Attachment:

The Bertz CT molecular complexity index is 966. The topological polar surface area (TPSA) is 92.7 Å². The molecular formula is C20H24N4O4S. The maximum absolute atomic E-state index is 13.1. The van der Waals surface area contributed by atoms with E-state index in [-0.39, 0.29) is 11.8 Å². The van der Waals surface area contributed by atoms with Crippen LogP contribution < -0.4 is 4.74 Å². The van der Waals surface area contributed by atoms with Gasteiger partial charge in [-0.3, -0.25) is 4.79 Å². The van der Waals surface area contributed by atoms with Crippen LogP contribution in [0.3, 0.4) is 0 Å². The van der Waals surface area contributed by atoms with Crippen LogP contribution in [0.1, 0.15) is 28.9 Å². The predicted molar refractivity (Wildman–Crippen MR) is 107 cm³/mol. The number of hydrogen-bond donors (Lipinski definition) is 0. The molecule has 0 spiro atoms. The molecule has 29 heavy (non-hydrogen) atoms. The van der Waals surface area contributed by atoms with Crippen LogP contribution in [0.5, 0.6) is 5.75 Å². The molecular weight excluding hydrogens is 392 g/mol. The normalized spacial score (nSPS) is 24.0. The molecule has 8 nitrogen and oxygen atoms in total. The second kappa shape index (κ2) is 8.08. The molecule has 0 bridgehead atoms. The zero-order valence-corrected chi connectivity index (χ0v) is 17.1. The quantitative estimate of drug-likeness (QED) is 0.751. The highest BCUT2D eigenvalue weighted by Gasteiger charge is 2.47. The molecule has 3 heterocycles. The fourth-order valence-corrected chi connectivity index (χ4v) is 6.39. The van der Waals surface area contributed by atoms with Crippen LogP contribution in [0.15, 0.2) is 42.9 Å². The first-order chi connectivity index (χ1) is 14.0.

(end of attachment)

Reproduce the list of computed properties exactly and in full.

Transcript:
The Bertz CT molecular complexity index is 966. The topological polar surface area (TPSA) is 92.7 Å². The molecular formula is C20H24N4O4S. The maximum absolute atomic E-state index is 13.1. The van der Waals surface area contributed by atoms with E-state index in [-0.39, 0.29) is 11.8 Å². The van der Waals surface area contributed by atoms with Crippen LogP contribution < -0.4 is 4.74 Å². The van der Waals surface area contributed by atoms with Gasteiger partial charge in [-0.3, -0.25) is 4.79 Å². The van der Waals surface area contributed by atoms with Crippen LogP contribution in [0.3, 0.4) is 0 Å². The van der Waals surface area contributed by atoms with Crippen LogP contribution in [0.1, 0.15) is 28.9 Å². The predicted molar refractivity (Wildman–Crippen MR) is 107 cm³/mol. The number of hydrogen-bond donors (Lipinski definition) is 0. The molecule has 0 spiro atoms. The molecule has 29 heavy (non-hydrogen) atoms. The van der Waals surface area contributed by atoms with Crippen LogP contribution in [0.5, 0.6) is 5.75 Å². The molecular weight excluding hydrogens is 392 g/mol. The normalized spacial score (nSPS) is 24.0. The molecule has 8 nitrogen and oxygen atoms in total. The second kappa shape index (κ2) is 8.08. The molecule has 0 bridgehead atoms. The zero-order valence-corrected chi connectivity index (χ0v) is 17.1. The quantitative estimate of drug-likeness (QED) is 0.751. The highest BCUT2D eigenvalue weighted by Gasteiger charge is 2.47. The molecule has 3 heterocycles. The fourth-order valence-corrected chi connectivity index (χ4v) is 6.39. The van der Waals surface area contributed by atoms with Crippen LogP contribution in [0.15, 0.2) is 42.9 Å². The first-order chi connectivity index (χ1) is 14.0.